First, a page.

Hawaiian Forest Birds Collapse, Climate Change To Blame?
Hawaii's native forest birds, which are iconic to the island of Kauai, are now dying off and, like many other species on earth, are facing the brink of extinction as climate change has heated up their habitat by several degrees.
The collapse of their population was caused by the fact that the warmer weather has brought about mosquito-borne diseases, according to a recent study. Higher temperatures, according to Phys.org, increase the spread of diseases such as avian malaria in wooded areas, especially now that the forests are no longer cool enough to keep them under control.
The findings serve as a warning for forest birds on other islands, as well as other species that rely on the forests as their habitat - most of Hawaii's forest birds were restricted to forests in high elevations, where the disease used to be seasonal or even absent. However, a sharp increase of the disease occurred over a 15-year-period in the forests of Kauai's Alakai Plateau. "If native species linearly decline at a rate similar to or greater than that of the past decade, then multiple extinctions are likely in the next decade," the study published in Science Advances warned.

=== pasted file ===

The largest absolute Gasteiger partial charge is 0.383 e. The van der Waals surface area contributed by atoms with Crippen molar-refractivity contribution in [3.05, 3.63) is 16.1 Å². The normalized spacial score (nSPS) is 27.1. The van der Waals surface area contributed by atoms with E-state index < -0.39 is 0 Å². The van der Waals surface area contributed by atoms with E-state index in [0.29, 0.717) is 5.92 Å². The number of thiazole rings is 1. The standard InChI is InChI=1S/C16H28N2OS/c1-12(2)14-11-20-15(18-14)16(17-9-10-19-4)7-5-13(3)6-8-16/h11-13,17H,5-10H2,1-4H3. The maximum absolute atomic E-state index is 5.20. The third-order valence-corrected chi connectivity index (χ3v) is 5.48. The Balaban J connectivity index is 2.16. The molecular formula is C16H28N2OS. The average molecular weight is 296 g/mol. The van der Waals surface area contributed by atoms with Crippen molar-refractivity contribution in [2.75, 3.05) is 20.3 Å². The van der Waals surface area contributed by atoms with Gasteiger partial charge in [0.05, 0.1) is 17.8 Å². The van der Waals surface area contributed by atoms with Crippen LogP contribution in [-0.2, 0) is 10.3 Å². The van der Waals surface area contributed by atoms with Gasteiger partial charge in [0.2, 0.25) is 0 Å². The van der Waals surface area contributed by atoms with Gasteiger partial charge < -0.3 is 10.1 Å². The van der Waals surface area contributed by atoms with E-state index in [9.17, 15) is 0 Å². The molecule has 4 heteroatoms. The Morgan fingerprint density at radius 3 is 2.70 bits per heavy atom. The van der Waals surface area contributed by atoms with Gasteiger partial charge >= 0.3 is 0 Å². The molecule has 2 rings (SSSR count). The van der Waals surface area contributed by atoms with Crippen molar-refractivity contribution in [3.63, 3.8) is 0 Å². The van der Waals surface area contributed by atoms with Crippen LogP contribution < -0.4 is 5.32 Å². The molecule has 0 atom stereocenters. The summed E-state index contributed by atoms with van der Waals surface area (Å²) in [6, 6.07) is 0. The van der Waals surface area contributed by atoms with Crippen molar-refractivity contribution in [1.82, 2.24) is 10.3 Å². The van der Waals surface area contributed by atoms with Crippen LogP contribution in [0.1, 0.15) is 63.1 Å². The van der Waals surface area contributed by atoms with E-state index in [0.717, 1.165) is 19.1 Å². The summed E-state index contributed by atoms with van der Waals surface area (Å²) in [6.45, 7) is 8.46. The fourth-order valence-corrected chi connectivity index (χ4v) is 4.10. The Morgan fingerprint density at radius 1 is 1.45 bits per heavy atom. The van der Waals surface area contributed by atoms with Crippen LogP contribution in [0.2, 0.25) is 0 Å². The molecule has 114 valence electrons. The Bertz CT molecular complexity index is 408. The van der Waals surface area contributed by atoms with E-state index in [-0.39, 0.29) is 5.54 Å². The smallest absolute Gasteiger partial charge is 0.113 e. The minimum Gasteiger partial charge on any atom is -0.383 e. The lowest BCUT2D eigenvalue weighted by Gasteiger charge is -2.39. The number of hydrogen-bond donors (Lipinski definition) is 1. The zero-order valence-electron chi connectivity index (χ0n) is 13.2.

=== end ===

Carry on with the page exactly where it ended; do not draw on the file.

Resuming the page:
Today, two Hawaiian honeycreeper species are already endangered. A petition is asking for a third to be included in the list as well. However, despite the fact that global warming is considered the "prime suspect" for the decline of the bird population, there are also other factors - like the existence of non-native plants and animals making their way on the island and contributing to the problem. However, the scientists believe that climate change remains as the "tipping point" for the sensitive birds.
Co-author Lisa Crampton noted that bird feathers adorned the regalia of Hawaiian chiefs, which means that these birds are culturally significant as well. She added, however, that "Even though the situation is dire, it's not too late. It's not hopeless."